Embedded Muse 119 Copyright 2005 TGG November 4, 2005
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EDITOR: Jack Ganssle, firstname.lastname@example.org
- Editorís Notes
- How Much Software can be Developed in a Year?
- Call for Articles for Computer
- Billís Lesson
- Windows Turns 20
- Joke for the Week
- About The Embedded Muse
Do you want to increase your teamís productivity? Reduce bugs? Meet deadlines? Take my one day Better Firmware Faster seminar. Youíll learn to thwart schedule-killing bugs, manage reuse, build predictable real-time code, better ways to deal with uniquely embedded problems like reentrancy, heaps, stacks, and much, much more.
Iím presenting this on two dates:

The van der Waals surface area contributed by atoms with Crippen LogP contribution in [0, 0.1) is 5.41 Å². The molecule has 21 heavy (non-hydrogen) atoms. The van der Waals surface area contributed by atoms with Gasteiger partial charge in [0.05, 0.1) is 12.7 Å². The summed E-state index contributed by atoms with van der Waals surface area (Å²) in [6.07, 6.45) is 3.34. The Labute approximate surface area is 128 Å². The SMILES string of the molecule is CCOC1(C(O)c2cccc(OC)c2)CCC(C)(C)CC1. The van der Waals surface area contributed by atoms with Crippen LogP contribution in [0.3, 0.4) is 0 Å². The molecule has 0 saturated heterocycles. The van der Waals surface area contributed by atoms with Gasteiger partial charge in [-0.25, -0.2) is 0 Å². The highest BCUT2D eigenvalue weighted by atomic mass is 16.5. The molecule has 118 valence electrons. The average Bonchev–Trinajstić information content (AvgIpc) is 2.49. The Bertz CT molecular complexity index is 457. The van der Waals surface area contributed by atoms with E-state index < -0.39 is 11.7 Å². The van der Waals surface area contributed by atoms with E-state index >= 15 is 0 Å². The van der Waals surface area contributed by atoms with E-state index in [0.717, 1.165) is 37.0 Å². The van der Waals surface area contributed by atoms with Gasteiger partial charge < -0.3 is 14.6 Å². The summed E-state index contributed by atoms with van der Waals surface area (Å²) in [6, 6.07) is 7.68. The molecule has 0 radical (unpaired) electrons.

- Chicago, IL on December 5
- Irvine, CA on December 7
Want to be your companyís embedded guru? Join us! Thereís more info at http://www.ganssle.com/classes.htm , including cheap flights to these cities from around the USA.
If your outfit has a dozen or more engineers who can benefit from this training I can present the seminar on-site. See http://www.ganssle.com/classes.htm .
After getting many requests Iíve decided to start a blog. Itíll contain my thoughts and observations about all sorts of things, and wonít exclusively be about embedded systems. See http://jackganssle.blogspot.com .
How Much Software can be Developed in a Year?
QSM, a company that maintains a vast database about software projects, looked into how much code we can develop in a year. See http://www.qsm.com/Develop_12%20months.pdf for the full report.